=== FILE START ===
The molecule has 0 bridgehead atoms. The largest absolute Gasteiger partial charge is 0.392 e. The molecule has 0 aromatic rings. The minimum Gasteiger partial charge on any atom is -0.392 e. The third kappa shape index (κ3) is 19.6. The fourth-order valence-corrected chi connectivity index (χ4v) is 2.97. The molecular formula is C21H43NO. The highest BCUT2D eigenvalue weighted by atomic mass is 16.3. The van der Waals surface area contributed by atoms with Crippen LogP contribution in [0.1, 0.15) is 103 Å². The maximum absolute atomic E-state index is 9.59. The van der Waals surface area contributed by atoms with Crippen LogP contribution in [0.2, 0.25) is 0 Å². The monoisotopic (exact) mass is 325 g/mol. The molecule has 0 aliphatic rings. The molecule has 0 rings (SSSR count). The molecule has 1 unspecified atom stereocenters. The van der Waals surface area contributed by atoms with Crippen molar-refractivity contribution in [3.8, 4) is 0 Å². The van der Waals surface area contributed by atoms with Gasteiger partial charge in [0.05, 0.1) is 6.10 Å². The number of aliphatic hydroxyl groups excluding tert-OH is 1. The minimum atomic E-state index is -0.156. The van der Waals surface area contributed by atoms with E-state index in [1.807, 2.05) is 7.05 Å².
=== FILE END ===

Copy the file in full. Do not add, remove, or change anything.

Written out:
The molecule has 0 bridgehead atoms. The largest absolute Gasteiger partial charge is 0.392 e. The molecule has 0 aromatic rings. The minimum Gasteiger partial charge on any atom is -0.392 e. The third kappa shape index (κ3) is 19.6. The fourth-order valence-corrected chi connectivity index (χ4v) is 2.97. The molecular formula is C21H43NO. The highest BCUT2D eigenvalue weighted by atomic mass is 16.3. The van der Waals surface area contributed by atoms with Crippen LogP contribution in [0.1, 0.15) is 103 Å². The maximum absolute atomic E-state index is 9.59. The van der Waals surface area contributed by atoms with Crippen LogP contribution in [0.2, 0.25) is 0 Å². The monoisotopic (exact) mass is 325 g/mol. The molecule has 0 aliphatic rings. The molecule has 0 rings (SSSR count). The molecule has 1 unspecified atom stereocenters. The van der Waals surface area contributed by atoms with Crippen molar-refractivity contribution in [3.8, 4) is 0 Å². The van der Waals surface area contributed by atoms with Gasteiger partial charge in [0.05, 0.1) is 6.10 Å². The number of aliphatic hydroxyl groups excluding tert-OH is 1. The minimum atomic E-state index is -0.156. The van der Waals surface area contributed by atoms with E-state index in [1.807, 2.05) is 7.05 Å².